What’s the Story?
The Homunculus wants to destroy the world by creating an army of the dead. This is the story of Tyler, whose whole life has been manipulated by a mysterious figure called Mister Ishmael, starting when Tyler is in school (1950s or 60s) and following him through his life as a rock star, private eye, coma patient, discoverer of the Lost City of Gold, and leader of the attack against the homunculus, whom he nearly stops.
What’s the Problem?
This book isn’t actually all that bad after about 1990, but every page before that is a struggle. Tyler as a kid and a young adult is a bit dull and plain weird, and it’s not until he takes over as middle-age that the plot starts to suggest that it may, contrary to all evidence, exist.
And, yes, some of these childhood threads come back into it at the end, but not many and not any that couldn’t have been rewritten into a later part of the book.
For instance, Tyler spends the first 190-odd pages (of 410) detailing the exploits of his band, after which he becomes a private eye and never has anything to do with them. And they have nothing to do with the homunculus or the rising army of the dead. It really seems to be 190 pages of “Get the character from England to America”.
Yes, this is me saying that something is too weird. Mostly, it’s too random. We spend ages on useless scenes and “talking the toot” (that is, talking shit) with Fangio the Barman rather than getting on with the plot. We move in passing past events that could be their own chapters and spend chapters on details that never come back into the story.
Too Many In-Jokes
I’ve read a couple of other Robert Rankin books, and recognise the characters he keeps referring to in passing. But I have to wonder whether this book would make more sense if I’d read all of his other books. Whether the other stories of those characters (particularly Lazlo Woodbine and Fangio) would make this book less weird and random. Maybe it’s a little thrill by his loyal readers to spot how many of his other books he can reference, but it’s distracting as hell to the rest of us.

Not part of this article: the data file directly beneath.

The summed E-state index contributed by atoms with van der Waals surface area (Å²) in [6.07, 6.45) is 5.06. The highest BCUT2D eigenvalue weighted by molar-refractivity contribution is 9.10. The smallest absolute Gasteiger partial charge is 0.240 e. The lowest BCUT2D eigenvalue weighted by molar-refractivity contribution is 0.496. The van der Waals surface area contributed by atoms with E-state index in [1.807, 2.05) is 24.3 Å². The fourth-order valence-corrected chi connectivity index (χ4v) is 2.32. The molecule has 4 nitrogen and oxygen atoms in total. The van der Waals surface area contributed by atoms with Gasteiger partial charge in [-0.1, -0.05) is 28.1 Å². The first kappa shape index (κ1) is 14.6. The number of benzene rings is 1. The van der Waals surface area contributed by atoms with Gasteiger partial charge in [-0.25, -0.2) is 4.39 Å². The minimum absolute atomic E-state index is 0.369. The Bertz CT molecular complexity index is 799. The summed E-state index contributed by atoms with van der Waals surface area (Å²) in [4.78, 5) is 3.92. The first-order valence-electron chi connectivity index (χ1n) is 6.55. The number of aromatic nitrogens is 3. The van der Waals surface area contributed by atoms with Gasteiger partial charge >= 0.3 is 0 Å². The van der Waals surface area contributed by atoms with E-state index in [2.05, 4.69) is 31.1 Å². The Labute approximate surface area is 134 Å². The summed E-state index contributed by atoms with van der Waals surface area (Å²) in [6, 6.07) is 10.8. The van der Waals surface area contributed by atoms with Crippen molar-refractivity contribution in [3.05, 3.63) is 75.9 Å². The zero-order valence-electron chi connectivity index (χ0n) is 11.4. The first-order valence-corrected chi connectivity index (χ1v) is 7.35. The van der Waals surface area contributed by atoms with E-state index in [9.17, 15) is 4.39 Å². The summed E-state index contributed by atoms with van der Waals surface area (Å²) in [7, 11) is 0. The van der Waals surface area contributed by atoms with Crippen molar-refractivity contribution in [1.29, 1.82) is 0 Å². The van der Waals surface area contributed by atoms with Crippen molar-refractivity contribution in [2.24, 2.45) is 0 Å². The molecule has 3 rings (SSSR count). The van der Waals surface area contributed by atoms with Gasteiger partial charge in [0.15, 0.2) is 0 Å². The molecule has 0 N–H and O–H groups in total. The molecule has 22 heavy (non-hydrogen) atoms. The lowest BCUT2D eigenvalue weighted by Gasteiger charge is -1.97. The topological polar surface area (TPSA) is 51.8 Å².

But in any case, it’s too inter-connected with other stories that don’t affect it. Or, if they do affect it, they aren’t well enough established for the reader to realise this.
Okay, so here’s a spoiler: Tyler is secretly the brother of the homunculus. I know, right? But the first 150 pages are Tyler and his brother Andy setting up their band. But it’s also fairly clear that Andy isn’t the homunculus, because Tyler never calls him Andy. So… what? Was Andy really his brother or not? Presumably not, but it’s been so long since the start of the book that I’ve forgotten whether Andy was supposed to be younger or older than Tyler. And if Andy never comes back into it (which he doesn’t), why was he such a major character for so long?
And remember Mister Ishmael? Yeah, he spends most of the book subtly manipulating Tyler into position and is killed by the bad guy right before the end, but we never find out who he is, or how he knew so much about it all, or anything. It was like Rankin wanted a mysterious figure but couldn’t be bothered working out the details, so he put one in and hoped no one would notice that he lacked said details. Or Ishmael is covered in another book (but as this is a stand-alone not part of a series, why should he expect the reader to have read it?), worsening the inter-connectedness problem.
What’s the Solution?
To me, this reads like a first draft. Rankin has put all of his thoughts down on the page, and now it’s time to cull the ones that don’t advance the plot. Get rid of all the childhood stuff; explain your characters better; take out the extreme randomness. Streamline. Focus the threads toward the book’s end. Knit sense from the chaos.
But then, this is the man who coined the phrase “Far-Fetched Fiction” to describe his work, so maybe anything that makes it more normal or tries to instill sense on the chaos is undesirable to Rankin.
I really enjoyed pages 203-228, in which the narrative is stolen by Lazlo Woodbine, a detective Tyler encounters. When Lazlo takes on Tyler’s case, Laz informs him that he only works in first-person, at which point he becomes the book’s narrator and we are treated to a delightful exploration of the film noir detective story. For instance, Laz only works four settings: his office where he receives the case, the bar where he talks the toot with the barman and meets the Dame Who Does Him Wrong, the alley where he wakes up after the Dame Does Him Wrong, and the rooftop during the thunderstorm where the bad guy takes that long tumble down to oblivion. Excellent stuff, and fun, and not too random.
For the rest, it’s like Rankin wanted to write something huge and sprawling, covering vast time and distance, but there just isn’t the strong narrative to keep it all together so it unravels into barely-connected nonsense.